There are some Westerners who go to India and fall in love with being Indian. They make all sorts of claims about their souls being Indian, or having been Indian in some previous life time; and, if you think about it, there couldn’t be a better proof of feeling Indian than throwing around claims about previous life times. Some start to wear rudraksha beads and saffron robes. The more extreme among them might take on a Hindu name.
We have all met at least a couple such people; if not, visit your nearest ISKCON and you will. But today I will introduce you to one such friend of mine — the avocado.
This fruit with buttery green flesh is native to Mexico. To me, the taste of the avocado has always been reminiscent of the flesh of young coconut: the kind you stick a straw in first to drink up the water and then the coconut-wallah scrapes the flesh off from the inside and hands it to you, using the shell as a bowl.
But stick it in a saffron robe and you would think this fruit was born and raised in India. It takes well to a number of Indian preparations. Mix it with yogurt to make a raita. Stick in a paratha. Spice it up to make chutneys. As I experiment I will be blogging about various Indian treatments for the avocado. But today, I will make that quintessential fresh accompaniment to rich and heavily spiced food — the kachumber.
Kachumbers are little salads or relishes that emphasize freshness and coolness. A bite of this is supposed to freshen your mouth during the meal. It usually consists some combination of onion, tomato, cucumber with lime juice. Try it with avocado, as below; it brings the taste of kachumber up to lusciousness.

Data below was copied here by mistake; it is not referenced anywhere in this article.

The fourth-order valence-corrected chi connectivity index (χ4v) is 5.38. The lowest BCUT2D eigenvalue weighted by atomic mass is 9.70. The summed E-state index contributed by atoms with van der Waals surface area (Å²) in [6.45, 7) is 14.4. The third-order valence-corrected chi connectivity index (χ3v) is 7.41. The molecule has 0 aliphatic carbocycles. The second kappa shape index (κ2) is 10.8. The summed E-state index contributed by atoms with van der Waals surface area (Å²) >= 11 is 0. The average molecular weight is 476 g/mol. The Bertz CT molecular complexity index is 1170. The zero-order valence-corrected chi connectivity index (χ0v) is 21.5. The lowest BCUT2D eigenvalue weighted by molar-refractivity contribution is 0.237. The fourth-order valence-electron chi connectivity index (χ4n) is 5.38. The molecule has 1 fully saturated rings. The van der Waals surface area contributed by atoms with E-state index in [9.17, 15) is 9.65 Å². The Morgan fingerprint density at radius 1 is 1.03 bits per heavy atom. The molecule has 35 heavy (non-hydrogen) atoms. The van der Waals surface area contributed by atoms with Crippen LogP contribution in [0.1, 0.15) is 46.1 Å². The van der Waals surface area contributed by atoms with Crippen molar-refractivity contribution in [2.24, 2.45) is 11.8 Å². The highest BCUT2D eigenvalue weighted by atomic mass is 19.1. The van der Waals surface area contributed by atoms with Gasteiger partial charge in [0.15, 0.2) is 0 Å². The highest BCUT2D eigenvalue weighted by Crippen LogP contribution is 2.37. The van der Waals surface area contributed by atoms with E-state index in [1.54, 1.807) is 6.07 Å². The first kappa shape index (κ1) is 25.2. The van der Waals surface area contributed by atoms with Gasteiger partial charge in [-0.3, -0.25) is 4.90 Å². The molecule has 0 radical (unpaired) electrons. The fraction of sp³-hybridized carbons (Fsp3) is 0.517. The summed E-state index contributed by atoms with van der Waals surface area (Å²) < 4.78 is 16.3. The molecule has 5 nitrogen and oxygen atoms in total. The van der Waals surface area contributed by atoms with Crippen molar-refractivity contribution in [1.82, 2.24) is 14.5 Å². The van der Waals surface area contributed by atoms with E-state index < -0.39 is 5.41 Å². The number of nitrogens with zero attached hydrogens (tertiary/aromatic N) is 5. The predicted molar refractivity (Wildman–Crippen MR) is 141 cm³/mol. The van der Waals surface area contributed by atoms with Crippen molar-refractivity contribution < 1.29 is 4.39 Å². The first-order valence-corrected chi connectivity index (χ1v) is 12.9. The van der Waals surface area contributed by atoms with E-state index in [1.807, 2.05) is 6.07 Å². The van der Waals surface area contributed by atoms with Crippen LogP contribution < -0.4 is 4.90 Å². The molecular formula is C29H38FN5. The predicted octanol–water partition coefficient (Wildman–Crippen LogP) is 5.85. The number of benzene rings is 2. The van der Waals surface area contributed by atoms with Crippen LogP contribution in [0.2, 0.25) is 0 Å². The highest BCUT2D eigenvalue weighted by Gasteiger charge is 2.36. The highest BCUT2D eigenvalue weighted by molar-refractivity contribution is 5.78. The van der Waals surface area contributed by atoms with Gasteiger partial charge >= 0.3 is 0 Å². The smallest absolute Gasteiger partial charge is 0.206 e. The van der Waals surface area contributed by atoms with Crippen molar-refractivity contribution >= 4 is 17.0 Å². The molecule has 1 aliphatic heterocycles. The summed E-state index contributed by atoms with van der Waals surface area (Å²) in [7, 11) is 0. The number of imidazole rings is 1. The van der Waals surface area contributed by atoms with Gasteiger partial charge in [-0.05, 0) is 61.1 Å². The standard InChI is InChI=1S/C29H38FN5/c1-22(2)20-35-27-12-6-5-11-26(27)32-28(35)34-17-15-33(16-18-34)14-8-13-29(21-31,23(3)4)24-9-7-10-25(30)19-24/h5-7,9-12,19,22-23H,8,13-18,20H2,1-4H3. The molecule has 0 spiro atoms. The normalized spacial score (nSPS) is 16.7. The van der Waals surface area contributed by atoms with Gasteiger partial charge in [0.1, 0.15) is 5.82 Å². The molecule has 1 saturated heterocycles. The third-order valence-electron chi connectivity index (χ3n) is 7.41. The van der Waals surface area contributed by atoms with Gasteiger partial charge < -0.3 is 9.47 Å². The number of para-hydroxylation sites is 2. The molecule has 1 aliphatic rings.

This makes enough as a dinner side for two.
- Half an avocado, large, diced
- Quarter cup finely diced red onion
- Quarter cup finely diced tomato
- One third cup finely diced cucumber
- 1 green chili, serrano or jalapeno, finely diced
- 1-2 teaspoon minced cilantro
- Juice of one lime or lemon
- Half a teaspoon salt
Couldn’t be simpler. Mix it all up! We had this as a side to fish and rice.
Post script: Although I first tasted the avocado only after I came to California, where it grows easily even in home gardens, it turns out that avocado grows in India as well, under the guise of butter fruit. It seems to be known mostly in the south, and is only available during August and September. It also has trouble hitting that right moment of ripening — sometimes the fruit rots before getting there. But if you see it, do purchase it!